Truthfully, I’m pretty pessimistic about his outlook. A ruptured Achilles is one of the more damaging injuries you can suffer and often saps athletes of their explosiveness, a hallmark of Wall’s game. If he doesn’t have the burst to collapse defenses and enact advantages, his worrisome habits as a shooter and decision-maker are accentuated.
He’s far removed from his All-Defense level, too, plagued by a litany of issues. He is torched on ball because of declining lateral quickness, switches pretty much any play possible, even when it coaxes suboptimal assignments for he and his teammate, rarely closes out, loses shooters around screens, and general lethargy invites a host of open shots. When he does close out, it is reckless and fails to contain anyone. He overhelps on stunts and rarely recovers back to his man effectively. He loves defending post-ups, but relies too heavily on quick hands for steals and gets out of position. When navigating screens, he is stiff and upright or pursues on-ball steals, taking himself out of the play.
His best defensive asset is playmaking (2.5 stocks per game the last two years), but that is easily overshadowed by his gambling and inactivity. If this all sounds harsh, it’s only because the film is brutal. Being a good offensive player is still possible for Wall — and I hope it arises — but the defense is saturated with possession-crumbling plays like these.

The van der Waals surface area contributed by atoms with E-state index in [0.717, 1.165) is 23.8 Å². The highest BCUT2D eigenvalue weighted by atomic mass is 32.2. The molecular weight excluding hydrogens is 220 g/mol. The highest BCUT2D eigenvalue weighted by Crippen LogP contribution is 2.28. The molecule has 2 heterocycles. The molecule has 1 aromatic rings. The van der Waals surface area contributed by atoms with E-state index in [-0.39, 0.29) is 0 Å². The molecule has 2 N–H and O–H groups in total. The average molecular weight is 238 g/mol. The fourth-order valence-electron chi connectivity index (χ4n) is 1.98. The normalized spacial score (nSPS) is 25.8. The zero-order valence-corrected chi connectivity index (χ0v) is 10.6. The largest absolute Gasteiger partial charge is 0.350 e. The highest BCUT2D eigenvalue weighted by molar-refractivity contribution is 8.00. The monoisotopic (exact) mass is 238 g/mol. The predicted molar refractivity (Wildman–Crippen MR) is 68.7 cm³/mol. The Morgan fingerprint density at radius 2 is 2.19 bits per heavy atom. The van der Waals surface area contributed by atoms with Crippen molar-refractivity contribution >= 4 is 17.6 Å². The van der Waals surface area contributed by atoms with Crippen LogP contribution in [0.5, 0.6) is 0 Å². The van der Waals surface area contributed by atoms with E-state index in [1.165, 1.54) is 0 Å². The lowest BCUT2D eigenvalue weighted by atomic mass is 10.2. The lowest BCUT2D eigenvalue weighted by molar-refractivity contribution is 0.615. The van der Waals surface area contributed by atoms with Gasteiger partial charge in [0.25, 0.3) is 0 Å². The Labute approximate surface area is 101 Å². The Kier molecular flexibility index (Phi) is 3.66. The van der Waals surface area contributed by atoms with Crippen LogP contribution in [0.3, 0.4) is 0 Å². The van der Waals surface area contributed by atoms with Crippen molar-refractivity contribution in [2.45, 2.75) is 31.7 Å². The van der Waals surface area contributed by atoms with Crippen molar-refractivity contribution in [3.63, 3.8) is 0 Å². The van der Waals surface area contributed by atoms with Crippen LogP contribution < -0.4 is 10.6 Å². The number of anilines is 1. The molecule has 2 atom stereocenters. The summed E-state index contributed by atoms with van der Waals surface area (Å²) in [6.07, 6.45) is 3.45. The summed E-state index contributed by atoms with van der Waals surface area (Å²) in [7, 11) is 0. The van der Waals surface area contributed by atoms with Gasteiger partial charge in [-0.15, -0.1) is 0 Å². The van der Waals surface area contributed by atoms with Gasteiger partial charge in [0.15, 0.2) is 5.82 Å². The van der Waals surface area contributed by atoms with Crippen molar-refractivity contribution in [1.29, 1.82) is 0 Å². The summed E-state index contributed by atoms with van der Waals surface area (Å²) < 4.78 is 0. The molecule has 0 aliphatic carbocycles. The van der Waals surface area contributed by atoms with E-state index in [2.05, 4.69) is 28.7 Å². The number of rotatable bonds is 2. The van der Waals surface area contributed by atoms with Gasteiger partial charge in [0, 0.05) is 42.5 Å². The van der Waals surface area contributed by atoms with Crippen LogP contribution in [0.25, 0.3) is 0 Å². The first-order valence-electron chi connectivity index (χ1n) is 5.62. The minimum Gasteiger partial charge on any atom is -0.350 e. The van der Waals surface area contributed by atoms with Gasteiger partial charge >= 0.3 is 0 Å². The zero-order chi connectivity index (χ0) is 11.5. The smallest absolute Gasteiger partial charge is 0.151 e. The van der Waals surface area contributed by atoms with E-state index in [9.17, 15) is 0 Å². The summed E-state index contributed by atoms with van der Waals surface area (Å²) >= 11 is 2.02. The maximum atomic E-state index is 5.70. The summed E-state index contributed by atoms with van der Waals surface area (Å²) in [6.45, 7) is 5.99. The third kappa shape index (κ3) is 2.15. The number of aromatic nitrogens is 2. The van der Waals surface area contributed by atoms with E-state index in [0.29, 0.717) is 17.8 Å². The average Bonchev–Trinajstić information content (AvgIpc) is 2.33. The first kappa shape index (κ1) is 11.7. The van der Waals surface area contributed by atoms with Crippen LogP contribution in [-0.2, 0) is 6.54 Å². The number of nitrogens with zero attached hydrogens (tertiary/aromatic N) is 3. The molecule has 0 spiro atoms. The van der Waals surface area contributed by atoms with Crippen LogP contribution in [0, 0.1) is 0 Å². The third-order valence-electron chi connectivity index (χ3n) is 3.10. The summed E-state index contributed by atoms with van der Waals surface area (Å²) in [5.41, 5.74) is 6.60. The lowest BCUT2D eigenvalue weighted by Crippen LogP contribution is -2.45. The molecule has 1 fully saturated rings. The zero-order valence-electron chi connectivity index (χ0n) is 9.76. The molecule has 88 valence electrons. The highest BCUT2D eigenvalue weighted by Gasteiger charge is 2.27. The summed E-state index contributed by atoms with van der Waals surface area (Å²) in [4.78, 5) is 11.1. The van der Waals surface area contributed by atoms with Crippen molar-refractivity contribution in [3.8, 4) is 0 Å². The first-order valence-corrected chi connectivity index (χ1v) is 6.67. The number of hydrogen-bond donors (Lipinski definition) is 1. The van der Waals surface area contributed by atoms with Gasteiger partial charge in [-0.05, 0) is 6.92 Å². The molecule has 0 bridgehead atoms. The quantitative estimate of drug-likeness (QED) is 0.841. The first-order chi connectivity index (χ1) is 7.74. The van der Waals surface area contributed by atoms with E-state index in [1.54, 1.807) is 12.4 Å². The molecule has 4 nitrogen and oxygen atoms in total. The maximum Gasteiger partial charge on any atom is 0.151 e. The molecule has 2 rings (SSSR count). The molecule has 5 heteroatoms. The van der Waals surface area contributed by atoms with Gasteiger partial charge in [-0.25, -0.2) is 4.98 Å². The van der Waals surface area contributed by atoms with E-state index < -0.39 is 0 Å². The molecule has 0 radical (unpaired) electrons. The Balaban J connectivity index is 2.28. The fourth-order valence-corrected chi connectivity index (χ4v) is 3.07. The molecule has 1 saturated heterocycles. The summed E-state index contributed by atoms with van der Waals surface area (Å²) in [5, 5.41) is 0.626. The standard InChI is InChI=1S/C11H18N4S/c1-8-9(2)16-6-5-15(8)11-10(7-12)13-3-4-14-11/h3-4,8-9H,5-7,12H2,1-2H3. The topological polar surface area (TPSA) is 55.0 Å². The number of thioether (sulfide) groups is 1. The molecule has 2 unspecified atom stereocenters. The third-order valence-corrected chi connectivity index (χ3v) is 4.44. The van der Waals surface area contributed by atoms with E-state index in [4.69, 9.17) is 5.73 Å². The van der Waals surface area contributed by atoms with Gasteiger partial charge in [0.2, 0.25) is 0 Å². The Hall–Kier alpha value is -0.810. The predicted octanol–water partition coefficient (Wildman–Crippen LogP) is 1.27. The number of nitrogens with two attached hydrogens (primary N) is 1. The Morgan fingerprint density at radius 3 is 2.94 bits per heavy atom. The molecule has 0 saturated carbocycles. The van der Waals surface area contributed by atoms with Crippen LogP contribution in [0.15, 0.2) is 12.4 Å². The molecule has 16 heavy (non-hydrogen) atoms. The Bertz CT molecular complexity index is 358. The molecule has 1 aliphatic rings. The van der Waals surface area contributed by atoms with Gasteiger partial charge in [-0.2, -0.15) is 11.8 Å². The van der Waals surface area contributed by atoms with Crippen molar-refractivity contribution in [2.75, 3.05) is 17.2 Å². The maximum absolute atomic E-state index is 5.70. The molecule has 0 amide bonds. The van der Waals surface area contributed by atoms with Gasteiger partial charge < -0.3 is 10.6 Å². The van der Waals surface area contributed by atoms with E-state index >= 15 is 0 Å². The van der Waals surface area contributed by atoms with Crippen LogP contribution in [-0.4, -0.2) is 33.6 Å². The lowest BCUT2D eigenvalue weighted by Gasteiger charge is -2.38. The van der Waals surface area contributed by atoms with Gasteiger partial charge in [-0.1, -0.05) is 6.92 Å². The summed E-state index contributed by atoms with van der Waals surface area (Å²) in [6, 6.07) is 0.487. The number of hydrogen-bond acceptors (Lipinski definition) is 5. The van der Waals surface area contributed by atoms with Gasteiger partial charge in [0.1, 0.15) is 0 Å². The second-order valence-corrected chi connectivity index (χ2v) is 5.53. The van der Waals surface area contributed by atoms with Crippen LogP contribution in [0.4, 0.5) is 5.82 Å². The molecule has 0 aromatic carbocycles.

At this juncture, it seems unlikely John Wall and James Harden play many games together, let alone any, though they remain on the same team for now, tasked with leading Houston. If Wall brings the same conventions that defined him in Washington, the fit is fairly precarious, even before baking in concerns over his play post-Achilles. If Wall adjusts, being more ready to play off the catch and lively off the ball, there’s the outline of a workable pairing. Its viability is contingent on a refreshed approach from Wall and his zippy burst prevailing through the injuries. His passing, explosion, and general craft offensively are useful. His defense, though, is going to be problematic no matter where his athleticism lands.
A Wall-Harden partnership could steer the Rockets quite high up the Western Conference ladder. Given what we’ve seen from Wall in recent seasons, consider me quite skeptical of that. The evidence, while flawed, of who Wall is doesn’t convey much optimism for him in a scaled-down role, precisely the mantle he will carry next to his superstar teammate.